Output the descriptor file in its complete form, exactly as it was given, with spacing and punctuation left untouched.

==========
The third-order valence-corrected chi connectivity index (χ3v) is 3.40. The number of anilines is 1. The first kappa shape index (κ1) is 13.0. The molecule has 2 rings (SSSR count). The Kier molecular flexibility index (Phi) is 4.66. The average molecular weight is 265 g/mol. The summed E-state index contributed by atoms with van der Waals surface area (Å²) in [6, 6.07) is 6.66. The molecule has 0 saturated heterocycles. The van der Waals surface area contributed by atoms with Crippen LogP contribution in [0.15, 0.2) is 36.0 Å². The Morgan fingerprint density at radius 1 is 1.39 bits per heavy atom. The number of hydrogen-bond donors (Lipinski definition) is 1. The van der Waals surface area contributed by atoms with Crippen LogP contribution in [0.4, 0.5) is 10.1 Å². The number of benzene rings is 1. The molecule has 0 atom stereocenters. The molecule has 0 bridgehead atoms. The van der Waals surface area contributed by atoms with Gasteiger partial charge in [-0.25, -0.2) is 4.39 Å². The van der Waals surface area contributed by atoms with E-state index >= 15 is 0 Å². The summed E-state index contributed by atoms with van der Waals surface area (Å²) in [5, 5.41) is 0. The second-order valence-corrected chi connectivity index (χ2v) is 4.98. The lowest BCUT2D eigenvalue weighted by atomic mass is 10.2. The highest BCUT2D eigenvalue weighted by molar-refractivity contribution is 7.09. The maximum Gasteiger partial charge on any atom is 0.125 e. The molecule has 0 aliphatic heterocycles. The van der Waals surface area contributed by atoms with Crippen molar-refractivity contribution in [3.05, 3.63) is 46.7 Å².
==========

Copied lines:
The third-order valence-corrected chi connectivity index (χ3v) is 3.40. The number of anilines is 1. The first kappa shape index (κ1) is 13.0. The molecule has 2 rings (SSSR count). The Kier molecular flexibility index (Phi) is 4.66. The average molecular weight is 265 g/mol. The summed E-state index contributed by atoms with van der Waals surface area (Å²) in [6, 6.07) is 6.66. The molecule has 0 saturated heterocycles. The van der Waals surface area contributed by atoms with Crippen LogP contribution in [0.15, 0.2) is 36.0 Å². The Morgan fingerprint density at radius 1 is 1.39 bits per heavy atom. The number of hydrogen-bond donors (Lipinski definition) is 1. The van der Waals surface area contributed by atoms with Crippen LogP contribution in [0.4, 0.5) is 10.1 Å². The number of benzene rings is 1. The molecule has 0 atom stereocenters. The molecule has 0 bridgehead atoms. The van der Waals surface area contributed by atoms with Gasteiger partial charge in [-0.25, -0.2) is 4.39 Å². The van der Waals surface area contributed by atoms with E-state index >= 15 is 0 Å². The summed E-state index contributed by atoms with van der Waals surface area (Å²) in [5, 5.41) is 0. The second-order valence-corrected chi connectivity index (χ2v) is 4.98. The lowest BCUT2D eigenvalue weighted by atomic mass is 10.2. The highest BCUT2D eigenvalue weighted by molar-refractivity contribution is 7.09. The maximum Gasteiger partial charge on any atom is 0.125 e. The molecule has 0 aliphatic heterocycles. The van der Waals surface area contributed by atoms with Crippen molar-refractivity contribution in [3.05, 3.63) is 46.7 Å².